Allison Canada of Capitol Heights drove to the nearby Peppermill Community Center last weekend to pick up free food for the Thanksgiving holiday, but supplies were exhausted in about an hour.
Her disappointment was short-lived, though. Less than five minutes, she spotted a line of vehicles stretched about a block long to receive free meals outside Impact One Church in Capitol Heights, she decided to pull in line and patiently wait.
“I got a turkey, apples, sweet potatoes, potatoes, onions, string beans, macaroni and cheese, canned corn, cornbread. Glad I turned around,” said Canada, a program assistant at The Pathways Schools based in Silver Spring. “With what’s going on, it’s appreciated. I have three kids at home. This helps a lot. It’s free food. I can save money and get more food. It shows the public people care.”
Impact One Church served as one of the many locations in Prince George’s County that distributed free meals for Thanksgiving on Saturday, Nov. 21.
This year, COVID-19 has presented additional mental, social and physical challenges to the majority-Black jurisdiction that’s caused thousands of workers to become unemployed and face evictions from their homes.
Even worse: the virus claimed nearly 900 Prince Georgians in about seven months.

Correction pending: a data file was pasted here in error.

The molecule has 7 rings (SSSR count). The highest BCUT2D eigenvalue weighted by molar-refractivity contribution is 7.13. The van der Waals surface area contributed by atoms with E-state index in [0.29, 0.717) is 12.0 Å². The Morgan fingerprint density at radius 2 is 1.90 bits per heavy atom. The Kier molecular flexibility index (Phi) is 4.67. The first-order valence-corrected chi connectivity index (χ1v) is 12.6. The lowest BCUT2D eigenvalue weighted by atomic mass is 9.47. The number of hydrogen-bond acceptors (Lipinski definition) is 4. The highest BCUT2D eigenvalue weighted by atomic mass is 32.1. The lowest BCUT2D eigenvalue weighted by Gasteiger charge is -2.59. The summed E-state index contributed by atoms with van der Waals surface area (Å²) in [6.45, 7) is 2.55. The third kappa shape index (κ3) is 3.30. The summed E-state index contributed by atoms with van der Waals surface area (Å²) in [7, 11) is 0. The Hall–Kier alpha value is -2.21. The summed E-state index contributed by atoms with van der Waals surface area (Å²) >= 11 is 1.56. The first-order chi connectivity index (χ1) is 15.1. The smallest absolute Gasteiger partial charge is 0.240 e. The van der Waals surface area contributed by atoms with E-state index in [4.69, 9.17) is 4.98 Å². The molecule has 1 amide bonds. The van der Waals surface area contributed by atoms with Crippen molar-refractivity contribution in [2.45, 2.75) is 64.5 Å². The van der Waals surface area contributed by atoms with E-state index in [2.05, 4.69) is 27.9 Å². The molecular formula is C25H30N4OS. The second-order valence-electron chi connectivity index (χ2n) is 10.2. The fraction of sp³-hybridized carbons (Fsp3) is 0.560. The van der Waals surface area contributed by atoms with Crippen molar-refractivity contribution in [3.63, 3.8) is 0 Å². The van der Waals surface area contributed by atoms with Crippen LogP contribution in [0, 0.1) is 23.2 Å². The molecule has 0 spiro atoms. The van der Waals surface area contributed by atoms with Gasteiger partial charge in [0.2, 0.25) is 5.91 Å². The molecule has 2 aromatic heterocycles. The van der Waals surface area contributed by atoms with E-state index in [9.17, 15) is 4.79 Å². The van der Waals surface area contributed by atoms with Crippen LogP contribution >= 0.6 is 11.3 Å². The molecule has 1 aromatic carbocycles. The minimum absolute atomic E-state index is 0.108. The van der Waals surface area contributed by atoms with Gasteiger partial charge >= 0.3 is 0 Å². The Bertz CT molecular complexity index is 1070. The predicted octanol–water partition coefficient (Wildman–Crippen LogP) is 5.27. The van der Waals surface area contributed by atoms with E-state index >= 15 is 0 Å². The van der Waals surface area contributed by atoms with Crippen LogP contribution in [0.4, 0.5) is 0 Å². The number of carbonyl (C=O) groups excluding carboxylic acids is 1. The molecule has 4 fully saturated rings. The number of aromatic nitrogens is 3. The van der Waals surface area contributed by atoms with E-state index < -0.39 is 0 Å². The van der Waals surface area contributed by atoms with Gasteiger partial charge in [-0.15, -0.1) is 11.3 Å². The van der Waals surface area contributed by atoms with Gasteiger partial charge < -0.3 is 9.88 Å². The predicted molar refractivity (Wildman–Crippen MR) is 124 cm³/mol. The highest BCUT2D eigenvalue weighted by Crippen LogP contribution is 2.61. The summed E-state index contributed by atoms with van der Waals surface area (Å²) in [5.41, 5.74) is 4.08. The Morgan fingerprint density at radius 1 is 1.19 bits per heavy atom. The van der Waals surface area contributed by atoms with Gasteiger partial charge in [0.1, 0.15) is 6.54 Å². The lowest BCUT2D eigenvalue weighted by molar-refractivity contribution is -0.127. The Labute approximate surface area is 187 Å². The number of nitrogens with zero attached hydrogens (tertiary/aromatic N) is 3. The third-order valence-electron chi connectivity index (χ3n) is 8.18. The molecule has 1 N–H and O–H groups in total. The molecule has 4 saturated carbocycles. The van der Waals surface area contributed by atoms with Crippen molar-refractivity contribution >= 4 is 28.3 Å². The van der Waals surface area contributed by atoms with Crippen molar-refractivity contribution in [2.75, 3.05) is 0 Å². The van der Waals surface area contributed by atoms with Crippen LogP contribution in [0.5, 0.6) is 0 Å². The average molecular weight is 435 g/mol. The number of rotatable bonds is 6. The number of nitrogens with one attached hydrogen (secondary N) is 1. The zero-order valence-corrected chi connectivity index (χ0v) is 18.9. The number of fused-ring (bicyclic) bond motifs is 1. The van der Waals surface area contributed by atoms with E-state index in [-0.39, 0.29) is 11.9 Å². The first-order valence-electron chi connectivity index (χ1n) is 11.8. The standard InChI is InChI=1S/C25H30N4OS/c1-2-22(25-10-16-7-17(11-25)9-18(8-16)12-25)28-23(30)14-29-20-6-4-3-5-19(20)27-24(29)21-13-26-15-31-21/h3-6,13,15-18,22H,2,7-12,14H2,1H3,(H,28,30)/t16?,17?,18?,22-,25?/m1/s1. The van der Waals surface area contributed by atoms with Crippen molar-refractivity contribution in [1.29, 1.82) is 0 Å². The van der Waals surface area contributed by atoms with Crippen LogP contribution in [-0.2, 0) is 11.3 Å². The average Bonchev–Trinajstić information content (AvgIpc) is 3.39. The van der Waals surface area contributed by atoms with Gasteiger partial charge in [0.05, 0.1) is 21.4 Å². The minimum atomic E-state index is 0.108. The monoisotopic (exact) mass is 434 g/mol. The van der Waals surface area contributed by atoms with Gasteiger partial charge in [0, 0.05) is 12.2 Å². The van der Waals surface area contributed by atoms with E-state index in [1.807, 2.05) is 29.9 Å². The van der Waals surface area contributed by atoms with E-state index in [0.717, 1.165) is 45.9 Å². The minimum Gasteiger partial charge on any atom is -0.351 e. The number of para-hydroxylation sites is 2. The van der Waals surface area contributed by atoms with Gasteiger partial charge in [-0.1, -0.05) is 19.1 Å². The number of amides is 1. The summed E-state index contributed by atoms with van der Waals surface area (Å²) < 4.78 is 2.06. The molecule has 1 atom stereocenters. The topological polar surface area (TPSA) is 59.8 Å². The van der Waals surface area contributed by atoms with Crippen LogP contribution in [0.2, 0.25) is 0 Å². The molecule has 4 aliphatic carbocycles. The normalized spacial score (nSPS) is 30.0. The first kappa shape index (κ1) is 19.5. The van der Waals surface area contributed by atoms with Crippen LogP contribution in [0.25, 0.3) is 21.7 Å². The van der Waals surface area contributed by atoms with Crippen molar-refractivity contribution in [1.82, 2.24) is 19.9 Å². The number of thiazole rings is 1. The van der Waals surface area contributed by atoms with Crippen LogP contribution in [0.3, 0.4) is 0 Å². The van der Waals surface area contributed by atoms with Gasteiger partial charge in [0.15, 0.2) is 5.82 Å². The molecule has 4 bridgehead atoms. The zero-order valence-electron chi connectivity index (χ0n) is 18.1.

Del. Darryl Barnes (D-District 25) of Upper Marlboro helped the effort to distribute meals at Impact One and Mount Ephraim Baptist Church in Upper Marlboro.
Several years before his election as a state delegate in 2014, he organized community events to offer turkeys and other food for families through his Men Aiming Higher nonprofit organization.
“There’s really more of a need this year than other years and I think the pandemic has played a lot into it,” Barnes said outside Impact One Church. “It just [breaks] my heart to see so many people in the year 2020 that are still in need of food [and] necessities. I’m just glad I’m in a position through a collective effort to be able to help out so many people so they can have an enjoyable Thanksgiving with their families.”
Both Impact One and Mount Ephraim provided 500 free meals for two hours on a first-come, first-serve basis. All volunteers wore masks and other face coverings.
Motorists at Impact One Church also received grilled hot dogs and hamburgers while they waited.
Laverne Webb, who resides down the street from Impact One Church, missed the chance to receive a turkey.
“I still got the trimmings. We appreciate whatever we get,” she said while munching on a grilled hamburger. “It’s just a blessing from God.”
In the southern part of the county, County Council member Monique Anderson-Walker (D-District 8) of Fort Washington helped distribute 2,500 meals that to churches, a women’s missionary and some homes.
She praised volunteers and partners such as the Rev. Darin V. Poullard, pastor at Fort Washington Baptist Church.
Poullard said one example of how the coronavirus pandemic continues to impact everyone comes from meal distributions.
“Your perception who would want a [meal] basket has radically changed,” he said. “People I would have never thought who would come by the church to get food are coming by. Young people, older people. Males. Females. Singles. Couples. The pandemic has put everyone in a position of needing some assistance.
“The blessing is having relationships with people like Monique Anderson-Walker to partner with the church and serve the community,” he said. “I’m just humbled we’re able to do it.”